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Stagflation is engulfing the UK economy, showing what could be in store for the US and Europe

Talk of “stagflation,” the dreaded combination of stagnant growth and runaway inflation, is growing louder in the United States after the economy contracted for two straight quarters.

Of course, inflation is hot and the economy is dangerously close to a recession. Yet many still expect the next two years to deliver relatively strong growth, and this after a rapid rebound from the coronavirus crisis.

Over the pond in the UK, however, things are different. Economists say Britain is heading for a period of stagflation, with growth set to slow to a slowdown next year.

UK inflation hit a new 40-year high of 9.4% in June as fuel prices jumped, official data showed. That’s higher than any other G7 country, Canada, France, Germany, Italy, Japan and the United States. It is likely to exceed double digits before the end of the year.

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Soaring prices, rising interest rates, tax hikes and Brexit are all hitting the UK economy at the same time. The country’s gross domestic product will grow just 0.7% next year, the worst performance in the G7, private sector economists polled by Bloomberg predict.

The Bank of England is even more pessimistic. He thinks GDP is expected to shrink slightly in 2023 and only grow by 0.25% the following year.

Meanwhile, economists expect the US economy, which has fared much better during COVID, to grow 1.3% in 2023. And they think eurozone GDP will grow by the same amount. amount.

UK leaders are under pressure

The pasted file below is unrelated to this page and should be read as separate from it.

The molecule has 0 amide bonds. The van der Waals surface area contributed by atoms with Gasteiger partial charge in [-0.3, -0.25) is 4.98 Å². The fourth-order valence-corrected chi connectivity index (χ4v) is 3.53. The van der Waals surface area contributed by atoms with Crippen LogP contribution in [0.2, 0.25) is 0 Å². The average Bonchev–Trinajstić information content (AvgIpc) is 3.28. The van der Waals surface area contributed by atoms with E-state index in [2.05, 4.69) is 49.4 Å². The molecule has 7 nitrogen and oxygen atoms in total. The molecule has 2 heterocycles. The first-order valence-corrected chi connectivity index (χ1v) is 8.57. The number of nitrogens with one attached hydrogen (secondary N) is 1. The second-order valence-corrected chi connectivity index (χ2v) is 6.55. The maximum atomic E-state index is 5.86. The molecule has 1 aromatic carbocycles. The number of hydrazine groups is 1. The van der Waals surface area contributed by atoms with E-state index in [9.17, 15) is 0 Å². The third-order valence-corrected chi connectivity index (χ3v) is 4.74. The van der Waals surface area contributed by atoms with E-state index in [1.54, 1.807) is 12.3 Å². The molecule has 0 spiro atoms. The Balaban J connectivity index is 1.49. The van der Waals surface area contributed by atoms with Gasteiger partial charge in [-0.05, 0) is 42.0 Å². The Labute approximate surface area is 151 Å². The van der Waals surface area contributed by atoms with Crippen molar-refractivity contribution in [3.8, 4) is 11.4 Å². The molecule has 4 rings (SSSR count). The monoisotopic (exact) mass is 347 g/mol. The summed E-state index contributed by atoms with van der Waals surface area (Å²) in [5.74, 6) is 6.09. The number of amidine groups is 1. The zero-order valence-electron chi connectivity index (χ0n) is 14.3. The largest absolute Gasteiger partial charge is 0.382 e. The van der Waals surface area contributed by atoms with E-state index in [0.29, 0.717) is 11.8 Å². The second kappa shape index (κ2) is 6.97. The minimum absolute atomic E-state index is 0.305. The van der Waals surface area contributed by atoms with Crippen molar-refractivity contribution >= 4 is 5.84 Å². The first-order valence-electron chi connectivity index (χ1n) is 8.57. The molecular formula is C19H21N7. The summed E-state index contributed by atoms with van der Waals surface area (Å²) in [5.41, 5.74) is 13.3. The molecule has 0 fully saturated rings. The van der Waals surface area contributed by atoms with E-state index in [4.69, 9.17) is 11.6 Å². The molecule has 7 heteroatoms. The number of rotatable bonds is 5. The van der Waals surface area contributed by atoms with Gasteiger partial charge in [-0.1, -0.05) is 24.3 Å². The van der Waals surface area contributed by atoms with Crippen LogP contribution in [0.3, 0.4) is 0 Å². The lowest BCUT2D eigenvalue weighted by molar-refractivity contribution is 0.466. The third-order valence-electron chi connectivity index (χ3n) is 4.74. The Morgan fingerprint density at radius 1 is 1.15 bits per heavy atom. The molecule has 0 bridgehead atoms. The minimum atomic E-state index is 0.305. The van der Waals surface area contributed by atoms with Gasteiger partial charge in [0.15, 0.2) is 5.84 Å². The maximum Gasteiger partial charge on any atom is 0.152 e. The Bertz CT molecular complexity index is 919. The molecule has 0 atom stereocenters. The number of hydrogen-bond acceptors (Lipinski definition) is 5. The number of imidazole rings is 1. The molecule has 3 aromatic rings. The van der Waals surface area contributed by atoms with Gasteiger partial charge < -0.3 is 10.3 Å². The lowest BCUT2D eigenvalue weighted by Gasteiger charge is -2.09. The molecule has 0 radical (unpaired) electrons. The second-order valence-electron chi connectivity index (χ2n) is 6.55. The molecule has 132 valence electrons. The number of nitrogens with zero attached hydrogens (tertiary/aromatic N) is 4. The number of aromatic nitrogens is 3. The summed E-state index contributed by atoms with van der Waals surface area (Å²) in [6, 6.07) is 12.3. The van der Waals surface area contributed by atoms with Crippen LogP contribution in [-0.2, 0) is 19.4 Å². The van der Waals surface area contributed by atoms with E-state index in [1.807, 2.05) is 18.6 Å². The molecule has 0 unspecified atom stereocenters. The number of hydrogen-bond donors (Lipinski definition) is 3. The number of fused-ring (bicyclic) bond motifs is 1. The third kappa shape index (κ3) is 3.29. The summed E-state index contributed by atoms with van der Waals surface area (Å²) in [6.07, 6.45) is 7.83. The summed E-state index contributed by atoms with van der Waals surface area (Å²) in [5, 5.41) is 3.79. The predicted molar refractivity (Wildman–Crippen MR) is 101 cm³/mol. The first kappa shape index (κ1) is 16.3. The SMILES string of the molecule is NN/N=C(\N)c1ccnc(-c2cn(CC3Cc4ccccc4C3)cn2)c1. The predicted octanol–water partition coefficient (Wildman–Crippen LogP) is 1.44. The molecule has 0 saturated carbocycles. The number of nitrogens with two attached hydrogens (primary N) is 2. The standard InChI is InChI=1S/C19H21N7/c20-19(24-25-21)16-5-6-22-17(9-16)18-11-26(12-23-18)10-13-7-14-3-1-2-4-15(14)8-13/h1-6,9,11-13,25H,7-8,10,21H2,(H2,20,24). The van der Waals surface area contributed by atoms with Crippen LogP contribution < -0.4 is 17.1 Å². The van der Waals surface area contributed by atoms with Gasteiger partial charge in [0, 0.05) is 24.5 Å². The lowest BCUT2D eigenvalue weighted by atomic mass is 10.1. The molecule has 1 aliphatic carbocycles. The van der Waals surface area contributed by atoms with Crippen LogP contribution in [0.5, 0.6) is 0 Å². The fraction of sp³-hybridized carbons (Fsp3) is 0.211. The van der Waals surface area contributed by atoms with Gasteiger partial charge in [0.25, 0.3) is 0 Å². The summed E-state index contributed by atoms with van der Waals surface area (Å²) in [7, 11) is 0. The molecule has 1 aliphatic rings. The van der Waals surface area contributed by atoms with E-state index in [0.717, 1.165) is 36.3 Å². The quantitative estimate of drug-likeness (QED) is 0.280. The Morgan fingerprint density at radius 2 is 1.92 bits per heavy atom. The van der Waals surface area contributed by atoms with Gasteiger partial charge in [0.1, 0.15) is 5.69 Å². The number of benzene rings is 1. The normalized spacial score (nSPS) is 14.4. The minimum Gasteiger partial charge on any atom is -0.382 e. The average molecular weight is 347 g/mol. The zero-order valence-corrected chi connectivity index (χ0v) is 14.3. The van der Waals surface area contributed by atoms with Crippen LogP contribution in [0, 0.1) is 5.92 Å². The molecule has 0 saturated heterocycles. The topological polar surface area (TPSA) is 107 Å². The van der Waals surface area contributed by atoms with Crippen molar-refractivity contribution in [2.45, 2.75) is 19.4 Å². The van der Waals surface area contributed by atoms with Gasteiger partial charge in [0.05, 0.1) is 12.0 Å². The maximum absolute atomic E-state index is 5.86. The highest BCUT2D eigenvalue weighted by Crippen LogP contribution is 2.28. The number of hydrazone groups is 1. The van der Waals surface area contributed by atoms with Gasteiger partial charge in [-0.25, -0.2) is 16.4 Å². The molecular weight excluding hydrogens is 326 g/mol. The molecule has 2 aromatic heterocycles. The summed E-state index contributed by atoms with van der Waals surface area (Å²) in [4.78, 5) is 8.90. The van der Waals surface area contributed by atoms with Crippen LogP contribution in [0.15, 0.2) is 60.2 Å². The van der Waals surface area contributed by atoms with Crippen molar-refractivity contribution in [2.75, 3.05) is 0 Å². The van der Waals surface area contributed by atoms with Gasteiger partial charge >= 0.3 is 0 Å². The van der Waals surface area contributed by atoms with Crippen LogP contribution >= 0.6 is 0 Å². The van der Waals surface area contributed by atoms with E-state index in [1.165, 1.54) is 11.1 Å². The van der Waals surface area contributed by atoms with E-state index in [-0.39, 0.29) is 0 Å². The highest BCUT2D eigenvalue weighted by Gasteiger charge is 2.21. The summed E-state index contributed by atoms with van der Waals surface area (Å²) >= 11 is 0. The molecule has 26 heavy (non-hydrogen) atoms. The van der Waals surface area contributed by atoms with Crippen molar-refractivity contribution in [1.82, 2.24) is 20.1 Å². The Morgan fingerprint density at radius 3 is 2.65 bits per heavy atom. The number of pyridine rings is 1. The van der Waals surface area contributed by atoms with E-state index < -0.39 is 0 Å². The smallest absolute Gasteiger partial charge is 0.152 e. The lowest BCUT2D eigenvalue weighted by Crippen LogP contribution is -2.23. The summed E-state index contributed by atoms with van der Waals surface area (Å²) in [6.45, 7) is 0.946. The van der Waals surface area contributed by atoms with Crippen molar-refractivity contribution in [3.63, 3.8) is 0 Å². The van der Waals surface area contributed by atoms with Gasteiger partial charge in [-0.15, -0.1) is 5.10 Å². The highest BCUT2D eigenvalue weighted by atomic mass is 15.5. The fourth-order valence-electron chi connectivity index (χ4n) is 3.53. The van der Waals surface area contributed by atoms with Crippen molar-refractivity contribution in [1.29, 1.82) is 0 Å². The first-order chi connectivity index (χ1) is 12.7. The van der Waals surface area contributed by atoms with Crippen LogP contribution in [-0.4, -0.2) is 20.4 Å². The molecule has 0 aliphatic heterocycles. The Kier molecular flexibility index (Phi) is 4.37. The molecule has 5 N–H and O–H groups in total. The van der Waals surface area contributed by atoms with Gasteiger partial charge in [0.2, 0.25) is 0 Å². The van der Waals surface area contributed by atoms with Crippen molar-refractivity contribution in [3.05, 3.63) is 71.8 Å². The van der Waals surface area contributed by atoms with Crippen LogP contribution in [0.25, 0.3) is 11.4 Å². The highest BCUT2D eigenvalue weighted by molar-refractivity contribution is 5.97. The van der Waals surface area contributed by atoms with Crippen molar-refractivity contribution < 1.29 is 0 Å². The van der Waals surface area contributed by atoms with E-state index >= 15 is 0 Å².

For policymakers in the United States and Europe’s best-performing economies, Britain holds a warning of what could happen if things go wrong.

Britain’s leaders are coming under increasing pressure over the bleak outlook. Railway workers, lawyers and postmen are striking as the cost of living skyrockets. Consumer confidence has plunged.

In fiery televised debates this month, potential successors to Boris Johnson as British Prime Minister inadvertently trashed the government’s economic record.

“All your bills, every month, they’re going up more and more,” said Rishi Sunak, who has led Britain’s economy ministry for the past three years. The other candidate, Foreign Secretary Liz Truss, said the UK was facing “the worst economic crisis for a generation”.

Energy bills are skyrocketing

At the heart of the UK’s woes is an inflation rate that exceeds that of other wealthy countries and is expected to continue to rise this year.

The country’s energy price cap, designed to ease the burden on utility bill payers, is now adding to the pain.

The cap jumped 54% in April and is expected to rise by a similar amount in October to reflect a spike in oil and gas prices sparked by Russia’s invasion of Ukraine.

“Energy prices are going up and staying there longer, rather than going down with the market,” Sanjay Raja, chief UK economist at Deutsche Bank, told Insider.

A sudden drop in Pound sterling made it worse, Raja said. It has fallen about 11% this year against the dollar as the Federal Reserve’s rate hikes sucked money out of the United States. The UK imports much of its food and energy, and a weaker pound makes such purchases even more expensive.

The workforce has decreased

As well as a European-style energy shock, the UK is suffering from a problem more familiar to the US: a labor shortage. More than 400,000 people have left the labor market since the start of the pandemic, economists estimate, about half of them due to long-term illnesses.

Firms are raising wages as they compete for a smaller pool of workers, adding to pressure on prices, according to Ruth Gregory, senior UK economist at consultancy Capital Economics.